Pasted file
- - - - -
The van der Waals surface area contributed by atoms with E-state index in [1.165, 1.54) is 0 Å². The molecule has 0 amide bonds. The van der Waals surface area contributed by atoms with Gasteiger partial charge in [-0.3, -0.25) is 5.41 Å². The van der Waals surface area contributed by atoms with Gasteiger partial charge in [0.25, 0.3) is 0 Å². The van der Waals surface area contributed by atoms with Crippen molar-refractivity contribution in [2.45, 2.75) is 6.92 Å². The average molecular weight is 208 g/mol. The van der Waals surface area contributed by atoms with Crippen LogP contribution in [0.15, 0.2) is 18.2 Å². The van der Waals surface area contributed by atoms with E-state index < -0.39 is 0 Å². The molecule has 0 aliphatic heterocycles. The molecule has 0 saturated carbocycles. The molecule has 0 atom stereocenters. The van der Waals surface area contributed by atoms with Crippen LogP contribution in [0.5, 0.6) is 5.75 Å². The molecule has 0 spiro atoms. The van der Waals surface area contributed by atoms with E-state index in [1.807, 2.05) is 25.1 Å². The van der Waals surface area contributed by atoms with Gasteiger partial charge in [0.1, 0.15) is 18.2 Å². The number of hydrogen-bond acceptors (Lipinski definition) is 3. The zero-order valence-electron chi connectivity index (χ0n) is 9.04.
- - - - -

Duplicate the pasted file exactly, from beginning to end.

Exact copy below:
The van der Waals surface area contributed by atoms with E-state index in [1.165, 1.54) is 0 Å². The molecule has 0 amide bonds. The van der Waals surface area contributed by atoms with Gasteiger partial charge in [-0.3, -0.25) is 5.41 Å². The van der Waals surface area contributed by atoms with Gasteiger partial charge in [0.25, 0.3) is 0 Å². The van der Waals surface area contributed by atoms with Crippen molar-refractivity contribution in [2.45, 2.75) is 6.92 Å². The average molecular weight is 208 g/mol. The van der Waals surface area contributed by atoms with Crippen LogP contribution in [0.15, 0.2) is 18.2 Å². The van der Waals surface area contributed by atoms with E-state index < -0.39 is 0 Å². The molecule has 0 aliphatic heterocycles. The molecule has 0 saturated carbocycles. The molecule has 0 atom stereocenters. The van der Waals surface area contributed by atoms with Crippen LogP contribution in [0.5, 0.6) is 5.75 Å². The molecule has 0 spiro atoms. The van der Waals surface area contributed by atoms with E-state index in [1.807, 2.05) is 25.1 Å². The van der Waals surface area contributed by atoms with Gasteiger partial charge in [0.1, 0.15) is 18.2 Å². The number of hydrogen-bond acceptors (Lipinski definition) is 3. The zero-order valence-electron chi connectivity index (χ0n) is 9.04.